Why is Twitter losing value

A private platform throws out a 74-year-old man who will no longer hold political office in eleven days. That sounds banal and yet it is one of the most important news of the young year. Because the man's name is Donald Trump and is President of the United States. With his Twitter account, he not only loses his favorite toy, but what is probably his most important stage.

Twitter has permanently blocked Trump's account to prevent the "risk of further incitement to violence," as the company writes. Three things apply equally to this decision: It is correct. It's years too late. And: It is extremely problematic.

The lock is correct: the two current tweets to which Twitter refers are almost harmless by Trump's standards. He announced that he would not show up for Biden's inauguration and promised his constituents that they would have a "GIGANTIC VOICE" for a long time.

The danger that Trump will try to torpedo a peaceful handover is too great

That alone does not justify expulsion. But you have to see Trump's tweets in the context of the events of the past few days. Twitter had just blocked the president's account for twelve hours after Trump downplayed the violent mob that stormed the Capitol. Any further violation of the rules will lead to a permanent ban, announced Twitter. With his two new tweets, Trump again spreads the lie that the election was rigged. He suggests that he is not interested in relinquishing power. In doing so, he implicitly encourages his followers to commit further acts of violence that are already being planned.

The decision will confirm Republicans' false belief that Silicon Valley is discriminating against conservatives. They will rant about supposed censorship which just consists of companies enforcing their policies. Trump and his audience will withdraw to alternative platforms and create a "social media" parallel world that is even further decoupled from reality than the bubble in which they have previously communicated. Nevertheless, there is no alternative: the risk that Trump will try to torpedo a peaceful handover is too great.

The ban comes years too late: since Trump posted his first tweet on May 4, 2009, he has ignored almost every policy that applies on Twitter. He used the platform to insult other heads of government, to threaten nuclear strikes, to spread lies and conspiracy stories, to relativize violence and to incite against the media and minorities.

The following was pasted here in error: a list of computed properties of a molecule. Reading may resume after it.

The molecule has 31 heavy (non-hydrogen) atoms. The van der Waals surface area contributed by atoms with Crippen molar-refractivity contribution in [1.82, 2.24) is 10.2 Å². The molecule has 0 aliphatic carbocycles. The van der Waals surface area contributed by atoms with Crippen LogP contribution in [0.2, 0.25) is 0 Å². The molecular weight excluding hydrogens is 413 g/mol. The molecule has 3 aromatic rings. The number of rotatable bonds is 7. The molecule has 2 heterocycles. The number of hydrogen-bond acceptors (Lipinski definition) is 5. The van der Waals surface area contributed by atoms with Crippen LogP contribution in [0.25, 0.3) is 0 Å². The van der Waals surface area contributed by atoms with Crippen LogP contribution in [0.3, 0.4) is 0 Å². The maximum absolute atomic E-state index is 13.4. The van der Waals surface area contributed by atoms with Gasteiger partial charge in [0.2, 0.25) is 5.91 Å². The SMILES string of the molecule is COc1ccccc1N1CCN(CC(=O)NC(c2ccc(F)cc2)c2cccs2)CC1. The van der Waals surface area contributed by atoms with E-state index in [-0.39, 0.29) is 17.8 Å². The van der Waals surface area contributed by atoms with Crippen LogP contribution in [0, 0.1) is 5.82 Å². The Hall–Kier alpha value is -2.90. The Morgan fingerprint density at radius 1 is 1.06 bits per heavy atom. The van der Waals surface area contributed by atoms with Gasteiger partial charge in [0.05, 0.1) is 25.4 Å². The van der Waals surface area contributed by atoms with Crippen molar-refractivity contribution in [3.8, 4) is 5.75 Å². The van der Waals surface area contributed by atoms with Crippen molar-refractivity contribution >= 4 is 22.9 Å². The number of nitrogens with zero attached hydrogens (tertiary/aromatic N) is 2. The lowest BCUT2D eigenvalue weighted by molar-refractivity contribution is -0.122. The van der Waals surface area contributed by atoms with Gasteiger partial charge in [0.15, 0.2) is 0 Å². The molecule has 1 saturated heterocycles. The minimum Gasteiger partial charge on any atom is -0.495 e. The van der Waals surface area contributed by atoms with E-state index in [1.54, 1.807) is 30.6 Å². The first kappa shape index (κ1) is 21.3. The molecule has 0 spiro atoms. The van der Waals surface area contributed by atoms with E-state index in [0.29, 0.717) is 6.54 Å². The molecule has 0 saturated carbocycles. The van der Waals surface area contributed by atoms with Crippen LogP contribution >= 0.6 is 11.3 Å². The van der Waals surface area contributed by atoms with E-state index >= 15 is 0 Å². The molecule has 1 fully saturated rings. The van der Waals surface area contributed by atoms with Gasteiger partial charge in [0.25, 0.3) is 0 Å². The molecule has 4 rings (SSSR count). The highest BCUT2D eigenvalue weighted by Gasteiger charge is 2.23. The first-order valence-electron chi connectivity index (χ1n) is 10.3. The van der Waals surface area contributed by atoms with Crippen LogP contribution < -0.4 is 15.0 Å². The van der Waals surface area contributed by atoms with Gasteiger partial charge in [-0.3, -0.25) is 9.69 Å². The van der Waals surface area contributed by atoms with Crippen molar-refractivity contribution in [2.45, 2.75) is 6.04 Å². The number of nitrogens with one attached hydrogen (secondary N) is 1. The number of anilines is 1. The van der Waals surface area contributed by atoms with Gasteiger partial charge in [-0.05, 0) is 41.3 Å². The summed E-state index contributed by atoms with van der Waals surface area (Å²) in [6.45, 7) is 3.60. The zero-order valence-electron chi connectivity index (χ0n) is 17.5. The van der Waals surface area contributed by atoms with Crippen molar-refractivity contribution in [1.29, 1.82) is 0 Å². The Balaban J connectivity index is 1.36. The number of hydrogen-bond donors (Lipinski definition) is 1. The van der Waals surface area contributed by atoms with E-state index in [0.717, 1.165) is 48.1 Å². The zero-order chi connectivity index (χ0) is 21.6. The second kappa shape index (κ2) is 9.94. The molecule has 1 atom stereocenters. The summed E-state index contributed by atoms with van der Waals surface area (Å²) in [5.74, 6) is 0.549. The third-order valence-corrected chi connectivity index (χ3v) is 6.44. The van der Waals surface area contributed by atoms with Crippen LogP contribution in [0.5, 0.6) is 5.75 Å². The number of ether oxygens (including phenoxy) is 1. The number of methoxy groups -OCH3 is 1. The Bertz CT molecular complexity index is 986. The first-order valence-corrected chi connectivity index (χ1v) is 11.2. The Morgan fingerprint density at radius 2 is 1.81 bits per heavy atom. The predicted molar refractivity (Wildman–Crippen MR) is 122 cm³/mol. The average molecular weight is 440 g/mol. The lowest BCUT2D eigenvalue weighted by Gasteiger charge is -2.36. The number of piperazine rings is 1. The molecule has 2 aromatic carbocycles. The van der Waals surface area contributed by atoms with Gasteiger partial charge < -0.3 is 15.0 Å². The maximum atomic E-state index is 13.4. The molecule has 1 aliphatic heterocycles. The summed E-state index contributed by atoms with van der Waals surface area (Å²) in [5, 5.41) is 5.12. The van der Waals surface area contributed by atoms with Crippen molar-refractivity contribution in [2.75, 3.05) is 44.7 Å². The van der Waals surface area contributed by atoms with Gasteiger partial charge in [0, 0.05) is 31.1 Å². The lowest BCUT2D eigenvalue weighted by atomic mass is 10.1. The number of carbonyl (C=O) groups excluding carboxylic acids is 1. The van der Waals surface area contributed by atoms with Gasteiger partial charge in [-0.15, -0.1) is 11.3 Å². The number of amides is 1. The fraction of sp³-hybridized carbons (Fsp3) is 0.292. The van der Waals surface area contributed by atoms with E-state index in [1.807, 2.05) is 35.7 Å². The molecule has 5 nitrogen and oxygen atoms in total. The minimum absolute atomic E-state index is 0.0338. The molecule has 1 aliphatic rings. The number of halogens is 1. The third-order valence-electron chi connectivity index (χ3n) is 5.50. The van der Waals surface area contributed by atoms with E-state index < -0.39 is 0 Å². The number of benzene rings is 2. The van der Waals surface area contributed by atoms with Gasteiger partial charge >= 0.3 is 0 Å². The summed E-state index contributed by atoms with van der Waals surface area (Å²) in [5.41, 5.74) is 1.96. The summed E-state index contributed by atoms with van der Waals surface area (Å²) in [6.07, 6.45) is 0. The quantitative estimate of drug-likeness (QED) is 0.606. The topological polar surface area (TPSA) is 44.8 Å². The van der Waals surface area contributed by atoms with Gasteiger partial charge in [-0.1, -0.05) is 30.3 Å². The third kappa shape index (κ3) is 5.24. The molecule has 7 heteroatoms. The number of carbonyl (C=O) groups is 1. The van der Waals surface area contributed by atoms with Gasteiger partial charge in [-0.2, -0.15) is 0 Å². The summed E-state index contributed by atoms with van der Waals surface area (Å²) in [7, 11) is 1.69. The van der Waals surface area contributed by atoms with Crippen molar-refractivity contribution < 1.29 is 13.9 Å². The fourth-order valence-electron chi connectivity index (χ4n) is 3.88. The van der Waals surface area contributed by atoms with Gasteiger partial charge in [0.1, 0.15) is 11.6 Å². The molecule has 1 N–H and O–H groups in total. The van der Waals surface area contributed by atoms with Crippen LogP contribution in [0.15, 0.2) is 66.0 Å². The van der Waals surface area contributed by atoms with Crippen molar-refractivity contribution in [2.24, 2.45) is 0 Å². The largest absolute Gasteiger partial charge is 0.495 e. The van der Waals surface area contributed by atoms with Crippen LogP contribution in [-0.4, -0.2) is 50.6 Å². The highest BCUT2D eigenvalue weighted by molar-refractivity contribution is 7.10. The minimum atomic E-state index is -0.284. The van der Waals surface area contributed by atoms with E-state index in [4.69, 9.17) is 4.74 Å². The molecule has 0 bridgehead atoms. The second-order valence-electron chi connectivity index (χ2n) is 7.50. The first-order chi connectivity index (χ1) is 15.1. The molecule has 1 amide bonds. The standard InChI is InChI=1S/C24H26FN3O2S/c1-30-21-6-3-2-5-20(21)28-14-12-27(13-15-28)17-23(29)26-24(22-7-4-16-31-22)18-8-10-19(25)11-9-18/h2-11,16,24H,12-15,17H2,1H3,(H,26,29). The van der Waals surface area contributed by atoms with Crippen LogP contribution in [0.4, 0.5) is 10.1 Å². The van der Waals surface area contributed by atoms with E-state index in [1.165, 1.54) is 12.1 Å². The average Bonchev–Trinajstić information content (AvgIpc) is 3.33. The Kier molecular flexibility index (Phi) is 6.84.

His words had fatal consequences. In Charlottesville, 32-year-old Heather Heyer was run over by a neo-Nazi. Trump's tweet about it: There are "fine people on both sides". In the summer, 19 people died in protests against racism. Trump had previously openly threatened violence on Twitter. Five people were killed in the past week when radical invaders ransacked the heart of American democracy. Everything Trump could think of: "Go home. We love you. You are special."

Different rules applied to Trump than to normal users. This is understandable: what the US president is saying is newsworthy and of public interest. But Trump has defied Twitter's guidelines so often, so boldly and with such dramatic consequences that the microphone should have been withdrawn from him. On January 20, Trump not only loses his power, he would also have lost his special status on Twitter. It has now ended eleven days earlier - it was long overdue.

Politicians have to tame Silicon Valley

And yet the lock remains highly problematic: The most important communication infrastructure in the world is in the hands of a few people. A handful of men determine what can be said on the Internet. On Thursday, Facebook boss Mark Zuckerberg managed to block Trump's account. Now Twitter boss Jack Dorsey throws the US president out.

As a result, both decisions are correct, but the process is wrong. Platforms are more powerful than states, private corporations control access to information and draw the limits of freedom of speech. The network needs democratic control, not absolute absolute rulers. Politicians must tame Silicon Valley, also in its own interest. A great task awaits Joe Biden.